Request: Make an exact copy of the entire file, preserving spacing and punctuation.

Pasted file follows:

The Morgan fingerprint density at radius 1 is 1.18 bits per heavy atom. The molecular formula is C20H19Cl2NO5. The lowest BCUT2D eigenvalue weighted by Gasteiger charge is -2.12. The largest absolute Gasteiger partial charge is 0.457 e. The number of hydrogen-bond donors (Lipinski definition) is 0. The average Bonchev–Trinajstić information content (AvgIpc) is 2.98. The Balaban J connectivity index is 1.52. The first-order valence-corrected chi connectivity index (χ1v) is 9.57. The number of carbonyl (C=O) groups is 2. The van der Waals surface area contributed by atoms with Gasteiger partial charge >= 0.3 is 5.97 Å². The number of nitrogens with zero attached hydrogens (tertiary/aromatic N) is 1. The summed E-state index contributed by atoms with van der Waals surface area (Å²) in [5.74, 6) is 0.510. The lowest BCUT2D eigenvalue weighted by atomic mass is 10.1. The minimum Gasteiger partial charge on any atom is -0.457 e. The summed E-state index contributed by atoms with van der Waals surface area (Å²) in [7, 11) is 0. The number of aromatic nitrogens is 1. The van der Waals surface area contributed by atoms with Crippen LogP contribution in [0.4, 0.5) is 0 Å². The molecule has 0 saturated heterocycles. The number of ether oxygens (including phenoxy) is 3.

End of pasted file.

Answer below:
The Morgan fingerprint density at radius 1 is 1.18 bits per heavy atom. The molecular formula is C20H19Cl2NO5. The lowest BCUT2D eigenvalue weighted by Gasteiger charge is -2.12. The largest absolute Gasteiger partial charge is 0.457 e. The number of hydrogen-bond donors (Lipinski definition) is 0. The average Bonchev–Trinajstić information content (AvgIpc) is 2.98. The Balaban J connectivity index is 1.52. The first-order valence-corrected chi connectivity index (χ1v) is 9.57. The number of carbonyl (C=O) groups is 2. The van der Waals surface area contributed by atoms with Gasteiger partial charge >= 0.3 is 5.97 Å². The number of nitrogens with zero attached hydrogens (tertiary/aromatic N) is 1. The summed E-state index contributed by atoms with van der Waals surface area (Å²) in [5.74, 6) is 0.510. The lowest BCUT2D eigenvalue weighted by atomic mass is 10.1. The minimum Gasteiger partial charge on any atom is -0.457 e. The summed E-state index contributed by atoms with van der Waals surface area (Å²) in [7, 11) is 0. The number of aromatic nitrogens is 1. The van der Waals surface area contributed by atoms with Crippen LogP contribution in [0.4, 0.5) is 0 Å². The molecule has 0 saturated heterocycles. The number of ether oxygens (including phenoxy) is 3.